Inspired by conservation efforts to remove graffiti ink from a Mark Rothko painting, Dr. Joan Esson and Dr. Carrigan Hayes worked with a student to develop a laboratory activity that incorporated chemistry.
Posted Apr 02, 2021
Dr. Joan Esson and Dr. Carrigan Hayes both actively seek to incorporate activities and concepts at the interface of chemistry and art into courses within our general education Integrative Studies program as well as chemistry classes. Inspired by conservation efforts to remove graffiti ink from a Mark Rothko painting, they worked with a student to develop a laboratory activity that incorporated similar chemistry. This work was published in the Journal of Chemical Education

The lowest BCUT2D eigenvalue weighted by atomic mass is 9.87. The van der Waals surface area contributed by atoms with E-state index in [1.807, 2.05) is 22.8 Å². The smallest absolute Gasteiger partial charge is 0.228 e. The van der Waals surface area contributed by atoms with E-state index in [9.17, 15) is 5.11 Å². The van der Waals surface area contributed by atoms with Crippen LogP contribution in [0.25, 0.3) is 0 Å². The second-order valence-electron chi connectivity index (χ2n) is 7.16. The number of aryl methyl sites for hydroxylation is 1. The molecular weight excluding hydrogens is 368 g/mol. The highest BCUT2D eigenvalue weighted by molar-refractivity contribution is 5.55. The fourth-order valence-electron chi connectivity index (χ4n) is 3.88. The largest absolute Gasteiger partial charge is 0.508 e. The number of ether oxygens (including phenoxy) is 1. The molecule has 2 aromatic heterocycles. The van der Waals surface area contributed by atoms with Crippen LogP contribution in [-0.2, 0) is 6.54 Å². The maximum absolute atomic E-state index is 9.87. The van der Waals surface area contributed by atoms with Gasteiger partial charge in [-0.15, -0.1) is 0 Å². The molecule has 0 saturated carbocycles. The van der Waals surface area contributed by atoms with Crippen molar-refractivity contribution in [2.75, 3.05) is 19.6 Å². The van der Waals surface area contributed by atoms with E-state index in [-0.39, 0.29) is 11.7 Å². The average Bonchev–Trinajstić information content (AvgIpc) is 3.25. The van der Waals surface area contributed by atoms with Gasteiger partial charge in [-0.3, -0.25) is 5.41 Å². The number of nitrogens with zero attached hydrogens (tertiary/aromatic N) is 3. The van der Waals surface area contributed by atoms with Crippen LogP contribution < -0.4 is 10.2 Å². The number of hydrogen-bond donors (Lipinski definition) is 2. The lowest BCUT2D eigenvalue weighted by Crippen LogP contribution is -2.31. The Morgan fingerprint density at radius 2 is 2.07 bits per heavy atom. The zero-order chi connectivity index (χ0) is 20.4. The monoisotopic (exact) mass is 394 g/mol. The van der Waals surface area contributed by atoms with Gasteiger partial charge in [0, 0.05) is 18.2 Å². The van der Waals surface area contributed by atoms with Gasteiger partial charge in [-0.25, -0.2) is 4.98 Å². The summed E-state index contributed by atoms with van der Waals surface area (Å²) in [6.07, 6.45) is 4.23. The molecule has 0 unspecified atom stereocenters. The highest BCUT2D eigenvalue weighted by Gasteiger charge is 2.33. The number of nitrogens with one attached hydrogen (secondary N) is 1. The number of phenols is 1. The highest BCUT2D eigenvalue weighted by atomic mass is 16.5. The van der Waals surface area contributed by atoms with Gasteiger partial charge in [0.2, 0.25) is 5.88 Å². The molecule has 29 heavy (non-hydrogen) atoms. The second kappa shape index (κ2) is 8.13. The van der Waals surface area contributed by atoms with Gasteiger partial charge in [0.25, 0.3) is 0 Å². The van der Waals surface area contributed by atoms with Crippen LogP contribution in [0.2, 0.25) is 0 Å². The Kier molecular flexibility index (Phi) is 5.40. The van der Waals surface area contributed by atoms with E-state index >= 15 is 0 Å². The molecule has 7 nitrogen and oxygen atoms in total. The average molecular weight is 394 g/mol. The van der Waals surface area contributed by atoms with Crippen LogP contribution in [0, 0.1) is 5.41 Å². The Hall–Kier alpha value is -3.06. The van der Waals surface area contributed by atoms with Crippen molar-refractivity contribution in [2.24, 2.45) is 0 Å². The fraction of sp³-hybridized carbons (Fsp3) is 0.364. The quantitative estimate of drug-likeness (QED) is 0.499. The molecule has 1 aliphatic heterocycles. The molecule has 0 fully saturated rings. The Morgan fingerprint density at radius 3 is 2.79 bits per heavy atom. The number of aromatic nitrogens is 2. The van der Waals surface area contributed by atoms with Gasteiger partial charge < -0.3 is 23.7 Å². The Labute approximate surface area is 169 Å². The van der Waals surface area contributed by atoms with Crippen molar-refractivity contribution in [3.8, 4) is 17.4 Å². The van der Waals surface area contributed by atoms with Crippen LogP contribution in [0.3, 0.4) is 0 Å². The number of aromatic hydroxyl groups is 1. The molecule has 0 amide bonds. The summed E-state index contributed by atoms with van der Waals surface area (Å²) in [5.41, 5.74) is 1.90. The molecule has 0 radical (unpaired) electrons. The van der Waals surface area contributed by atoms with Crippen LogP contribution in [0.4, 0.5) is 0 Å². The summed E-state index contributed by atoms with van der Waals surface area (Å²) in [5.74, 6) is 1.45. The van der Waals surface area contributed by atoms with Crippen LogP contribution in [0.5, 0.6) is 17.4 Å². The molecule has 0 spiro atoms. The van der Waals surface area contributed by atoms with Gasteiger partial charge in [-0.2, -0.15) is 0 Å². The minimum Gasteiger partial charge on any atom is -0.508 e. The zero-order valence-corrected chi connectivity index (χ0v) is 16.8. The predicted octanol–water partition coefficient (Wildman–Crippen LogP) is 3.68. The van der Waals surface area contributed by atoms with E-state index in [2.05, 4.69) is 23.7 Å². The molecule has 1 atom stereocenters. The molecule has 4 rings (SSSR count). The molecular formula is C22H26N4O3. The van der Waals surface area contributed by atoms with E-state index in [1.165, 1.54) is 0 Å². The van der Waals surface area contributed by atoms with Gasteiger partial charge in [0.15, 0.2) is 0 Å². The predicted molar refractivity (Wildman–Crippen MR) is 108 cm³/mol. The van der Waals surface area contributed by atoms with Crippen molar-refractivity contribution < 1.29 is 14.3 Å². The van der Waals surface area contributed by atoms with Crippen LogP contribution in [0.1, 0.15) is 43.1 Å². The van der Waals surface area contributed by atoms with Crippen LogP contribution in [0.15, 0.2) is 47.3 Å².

Dr. Hayes was also invited to submit a book chapter to an ACS Symposium Series volume. Here, she detailed how she adapted a visual art technique to engage students in her Integrative Studies course.
Dr. Esson also wants to move students outside the traditional chemistry laboratory and into Otterbein’s Community Garden. At the garden, students in her Integrative Studies course collect natural materials that are used as dyes to create photographs and colored fabrics, while students in Analytical Chemistry harvest peppers that they analyze for “hotness.” Not only do students engage in activities directly related to their course, but they also learn about activities at the Community Garden and food insecurity issues.